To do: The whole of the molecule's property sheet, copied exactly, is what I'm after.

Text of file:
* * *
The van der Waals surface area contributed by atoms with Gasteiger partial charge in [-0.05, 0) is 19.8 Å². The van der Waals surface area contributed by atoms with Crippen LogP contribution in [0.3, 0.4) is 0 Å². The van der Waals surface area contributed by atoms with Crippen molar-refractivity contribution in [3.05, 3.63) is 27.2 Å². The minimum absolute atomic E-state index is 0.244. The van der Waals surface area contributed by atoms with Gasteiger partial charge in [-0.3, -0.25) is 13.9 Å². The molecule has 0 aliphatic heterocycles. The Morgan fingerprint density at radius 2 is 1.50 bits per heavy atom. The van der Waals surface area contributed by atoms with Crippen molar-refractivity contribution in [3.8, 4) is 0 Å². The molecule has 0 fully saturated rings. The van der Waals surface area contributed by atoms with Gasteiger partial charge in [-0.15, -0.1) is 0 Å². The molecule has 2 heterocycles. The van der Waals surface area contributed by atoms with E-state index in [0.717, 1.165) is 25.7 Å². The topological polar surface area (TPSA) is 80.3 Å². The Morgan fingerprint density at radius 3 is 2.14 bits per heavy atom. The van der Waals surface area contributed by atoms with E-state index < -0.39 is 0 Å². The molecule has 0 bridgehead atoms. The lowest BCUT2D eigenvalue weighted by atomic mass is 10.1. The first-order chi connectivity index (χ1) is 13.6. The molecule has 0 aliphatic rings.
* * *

The van der Waals surface area contributed by atoms with Gasteiger partial charge in [-0.05, 0) is 19.8 Å². The van der Waals surface area contributed by atoms with Crippen LogP contribution in [0.3, 0.4) is 0 Å². The van der Waals surface area contributed by atoms with Crippen molar-refractivity contribution in [3.05, 3.63) is 27.2 Å². The minimum absolute atomic E-state index is 0.244. The van der Waals surface area contributed by atoms with Gasteiger partial charge in [-0.3, -0.25) is 13.9 Å². The molecule has 0 aliphatic heterocycles. The Morgan fingerprint density at radius 2 is 1.50 bits per heavy atom. The van der Waals surface area contributed by atoms with Crippen molar-refractivity contribution in [3.8, 4) is 0 Å². The molecule has 0 fully saturated rings. The van der Waals surface area contributed by atoms with Gasteiger partial charge in [-0.15, -0.1) is 0 Å². The molecule has 2 heterocycles. The van der Waals surface area contributed by atoms with E-state index in [0.717, 1.165) is 25.7 Å². The topological polar surface area (TPSA) is 80.3 Å². The Morgan fingerprint density at radius 3 is 2.14 bits per heavy atom. The van der Waals surface area contributed by atoms with E-state index < -0.39 is 0 Å². The molecule has 0 bridgehead atoms. The lowest BCUT2D eigenvalue weighted by atomic mass is 10.1. The first-order chi connectivity index (χ1) is 13.6. The molecule has 0 aliphatic rings.